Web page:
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Can I put famous landmarks and quotes on t-shirts and sell them

Dublin, CA |

I have ideas for designs that will fetchure famouse quotes and landmarks, such as: the Golden Gate, Bart Subway, quoets from rapper. Is it ok to have it on my shirts with my logo, if not what procedures do i have to go through for approval.

Attorney Answers 2

Posted

If you are talking about taking your own pictures or drawings of famous landmarks and using them that is fine. If you are talking about using images you get off the internet, be careful, those images may (and likely) be the copyrighted property of the photographer or a photo licensing company like Getty or Corbis. Just because an image is available on the internet does not mean it is in the public domain. So if it is not your picture or image, you would have to obtai (normally that mens pay for) a license.

As to the "quotes" if you mean rap lyrics those are copyrighted materials. You would have to find out who owned the copyright to the lyric and obtain permission. You also would need permission from the artist to use their likeness or name on a commercial product. So tread carefully in this area and get advice from a local attorney qualified in intellectual propoerty. Good Luck

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Posted

You need to consider at least three intellectual property issues:

1. As Oscar notes, if you don't create each "design" yourself then you need permission from whoever owns the copyright in the design (i.e. the drawing or photograph) to lawfully reproduce and distribute it on your tee shirts. Creating all of the designs yourself is the safest route. If you can't create them then you could hire someone to do so. If you do, you'll need to enter into a written agreement with that person whereby that person assigns (i.e., sells or conveys) the copyright in the designs to you. This is called a "work for hire agreement." In short, either create the designs yourself, have someone make them for you under a work for hire agreement, or license the rights to use pre-existing designs from whoever owns the copyright in them.

2. Many famous landmarks serve as trademarks. Images of the Transamerica and Empire State buildings, for example, serve as trademarks for each of the companies that own those buildings. Likewise, one particular view of the Golden Gate Bridge serves as the trademark for the government agency that operates the bridge and many other companies use other views of the Golden Gate Bridge as trademarks. In addition, pyramids, the Eiffel Tower, Big Ben, the Seattle Space Needle, etc. are all used as trademarks. So, even if you own the copyright to a drawing or photograph of a famous landmark, you must still determine if the graphical representation of that landmark is protected under trademark law. Otherwise, you may inadvertently use someone else's trademark to sell your tee shirts. Before selling your shirts, you should have a trademark attorney review the designs to determine if they are confusingly similar to some else's trademark.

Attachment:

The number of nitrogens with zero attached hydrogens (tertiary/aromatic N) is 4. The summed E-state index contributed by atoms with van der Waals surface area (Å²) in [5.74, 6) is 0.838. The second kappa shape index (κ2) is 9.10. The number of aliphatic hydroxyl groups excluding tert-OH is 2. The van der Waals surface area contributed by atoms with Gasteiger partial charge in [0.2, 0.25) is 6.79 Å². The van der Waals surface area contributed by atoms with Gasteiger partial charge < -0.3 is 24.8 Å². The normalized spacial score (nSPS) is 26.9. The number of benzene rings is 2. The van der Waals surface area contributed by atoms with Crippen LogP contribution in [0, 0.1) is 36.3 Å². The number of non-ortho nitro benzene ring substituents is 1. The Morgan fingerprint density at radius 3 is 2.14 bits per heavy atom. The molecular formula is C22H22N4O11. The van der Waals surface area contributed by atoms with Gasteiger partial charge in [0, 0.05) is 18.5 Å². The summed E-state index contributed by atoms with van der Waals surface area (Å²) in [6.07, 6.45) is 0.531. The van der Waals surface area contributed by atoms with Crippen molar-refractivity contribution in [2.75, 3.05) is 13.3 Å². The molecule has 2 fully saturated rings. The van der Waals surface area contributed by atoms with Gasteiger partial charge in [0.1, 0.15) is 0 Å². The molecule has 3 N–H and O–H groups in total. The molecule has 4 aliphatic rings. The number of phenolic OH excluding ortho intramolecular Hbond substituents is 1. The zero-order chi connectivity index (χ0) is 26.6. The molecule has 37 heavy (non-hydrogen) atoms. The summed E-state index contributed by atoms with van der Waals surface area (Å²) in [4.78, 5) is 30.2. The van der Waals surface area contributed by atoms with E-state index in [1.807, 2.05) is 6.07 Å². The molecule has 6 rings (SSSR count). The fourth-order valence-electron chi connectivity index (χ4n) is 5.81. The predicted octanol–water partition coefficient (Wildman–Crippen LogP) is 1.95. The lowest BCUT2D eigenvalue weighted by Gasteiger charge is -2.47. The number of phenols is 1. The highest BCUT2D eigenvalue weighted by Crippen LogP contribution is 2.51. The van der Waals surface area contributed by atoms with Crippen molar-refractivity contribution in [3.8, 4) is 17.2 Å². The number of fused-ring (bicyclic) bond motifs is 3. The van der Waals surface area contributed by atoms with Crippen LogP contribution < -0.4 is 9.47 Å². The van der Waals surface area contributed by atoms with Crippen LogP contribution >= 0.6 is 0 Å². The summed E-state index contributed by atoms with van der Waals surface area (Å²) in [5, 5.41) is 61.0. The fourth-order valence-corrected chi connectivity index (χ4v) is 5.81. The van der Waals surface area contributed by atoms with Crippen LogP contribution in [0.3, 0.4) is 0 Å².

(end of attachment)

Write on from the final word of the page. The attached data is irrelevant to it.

You can search the Trademark Office's online database of designs yourself with some practice. Go to the main page at
http://www.uspto.gov/main/trademarks.htm and click on "Search." When at the search index page click on "free form search." A search menu will open. Insert 070905[dc] in the search block and click on each of the results that come up (or click on "image list" at the top of the page). Using the 070905 code will call up all trademark designs that are "Stadiums, arenas, and amphitheaters." If you want to find other designs that serve as trademarks you should peruse the design code manual at http://tess2.uspto.gov/tmdb/dscm/index.htm, locate whatever design code you like, and then go back to the search page and insert that code as a search term -- such as 070905[dc].

3. Publishing short quotes is generally lawful -- even on tee shirts that will then be sold and even when you publish the name of the person who created the quote. One caveat: selling a large variety of shirts that publish many different quotes from a single individual may not be lawful w/o permission from that person -- especially if that person actively attempts to make money endorsing products or selling products in his or her own product line. In general, though, you do not need permission from anyone to sell shirts that contain quotes.

The above is general information only and should not be used to take or refrain from taking any action. You should always seek the advice of competent counsel before beginning any business enterprise.

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4 comments

Asker

Posted

How about physical landmarks? For ex, a rock formation within a national forrest?

Daniel Nathan Ballard

Daniel Nathan Ballard

Posted

Sure. Here’s a rock trademark that you’ll recognize [ http://goo.gl/nwFxy ], here’s one you won’t [ http://goo.gl/OqQcp ] and here’s another [ http://goo.gl/5ioBF ]. Here’s a tree [ http://goo.gl/EyHEp ] and here’s a cow [ http://goo.gl/Z6fdr ]. Nearly ANYTHING can serve as a trademark.

Asker

Posted

Right, but how do I determine if I'm allowed to use a photo of a natural landmark (rock formation) for commercial use. Not trademark it myself, but feature it on a tshirt, product label, etc..?

Asker

Posted

And thank you :)